I’m no artist. If you’re like me, and nevertheless want to create graphics for your Kindle book covers, your blog, and your website, I’m sure you know all about Canva. Here’s what’s new: Canva for your iPad.

Here’s Canva’s blog post announcing the new app. I love the idea of creating images for social media, right on your iPad. No more excuses, you can create images for Twitter and Facebook while you’re sitting on your sofa, watching a movie.

I haven’t downloaded the app yet; however, I’ll make time to do it on the weekend.

Speaking of apps, if you’re a Mac person, you know that Mac OS X Yosemite was released today. I can’t wait to install it. On the other hand, I know that things can go wrong, and that some of the programs on which I rely may have issues with the new OS. So I’ll hold off for a month, until things settle down, and developers have had a chance to update their apps.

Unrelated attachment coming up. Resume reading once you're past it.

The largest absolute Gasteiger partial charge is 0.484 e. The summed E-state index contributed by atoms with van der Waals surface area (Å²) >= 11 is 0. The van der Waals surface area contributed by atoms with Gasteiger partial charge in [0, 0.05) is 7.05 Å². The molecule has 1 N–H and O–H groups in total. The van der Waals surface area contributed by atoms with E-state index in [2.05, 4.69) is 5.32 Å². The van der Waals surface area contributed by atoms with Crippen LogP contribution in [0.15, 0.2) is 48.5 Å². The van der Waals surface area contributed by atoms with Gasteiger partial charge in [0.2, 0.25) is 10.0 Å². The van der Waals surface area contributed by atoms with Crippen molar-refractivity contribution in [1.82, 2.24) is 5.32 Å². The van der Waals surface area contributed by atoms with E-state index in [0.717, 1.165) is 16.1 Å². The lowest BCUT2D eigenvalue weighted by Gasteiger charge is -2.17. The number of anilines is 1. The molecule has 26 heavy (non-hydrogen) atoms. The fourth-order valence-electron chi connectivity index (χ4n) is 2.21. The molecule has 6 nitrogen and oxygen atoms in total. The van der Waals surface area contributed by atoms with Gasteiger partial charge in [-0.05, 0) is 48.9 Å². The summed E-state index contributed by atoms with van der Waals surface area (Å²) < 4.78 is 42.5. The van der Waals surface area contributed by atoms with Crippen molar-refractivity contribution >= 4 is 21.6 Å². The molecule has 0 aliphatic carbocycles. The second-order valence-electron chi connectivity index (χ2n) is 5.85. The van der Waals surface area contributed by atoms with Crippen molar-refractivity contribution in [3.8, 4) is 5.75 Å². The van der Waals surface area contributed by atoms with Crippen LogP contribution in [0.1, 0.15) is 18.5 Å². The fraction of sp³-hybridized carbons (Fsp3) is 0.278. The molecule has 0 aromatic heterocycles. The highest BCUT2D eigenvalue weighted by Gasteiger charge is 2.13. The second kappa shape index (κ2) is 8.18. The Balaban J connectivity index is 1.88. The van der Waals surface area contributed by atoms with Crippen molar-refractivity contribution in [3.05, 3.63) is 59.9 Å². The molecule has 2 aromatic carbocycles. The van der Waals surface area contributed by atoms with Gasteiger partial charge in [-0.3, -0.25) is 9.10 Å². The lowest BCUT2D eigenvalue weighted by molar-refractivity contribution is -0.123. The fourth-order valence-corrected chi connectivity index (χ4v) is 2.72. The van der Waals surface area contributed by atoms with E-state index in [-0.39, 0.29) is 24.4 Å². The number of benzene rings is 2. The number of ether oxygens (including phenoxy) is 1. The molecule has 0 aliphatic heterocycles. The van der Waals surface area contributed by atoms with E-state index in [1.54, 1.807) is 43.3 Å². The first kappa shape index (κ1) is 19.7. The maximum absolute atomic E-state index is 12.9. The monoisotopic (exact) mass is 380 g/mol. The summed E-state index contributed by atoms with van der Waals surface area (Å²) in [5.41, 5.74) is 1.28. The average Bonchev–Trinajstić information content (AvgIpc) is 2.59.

Finally, I complete the presentation, and send it off to the client for his review. I asked him to get back to me quickly, if he wants changes.

Next, it’s blogging time again. I’m a little behind on some of my clients’ blogs, so I need to spend some time drafting and scheduling posts. That’s easy, because I write most things in Markdown.

If you use Markdown, and Evernote, did you know that you can write in Markdown in Evernote?

Evernote trick for Web writers: write in Markdown

If you’re a Web writer, you know all about Markdown. If you’re also an Evernote fan, you may not know that you write in Markdown in your notes, then paste your notes into any Markdown editor, and get HTML, PDF, and Rich Text.

I said to someone the other day: “I write in Markdown so much that it’s completely automatic. I use it in Evernote even when the note will never leave Evernote.”

She said: “You can use Markdown in Evernote?”

Yes you can.

There’s even a Markdown editor for Evernote, called Marxico. I’ve never used it; I prefer to write in Evernote, then copy the text and paste it into Ulysses or Lightpaper (free.)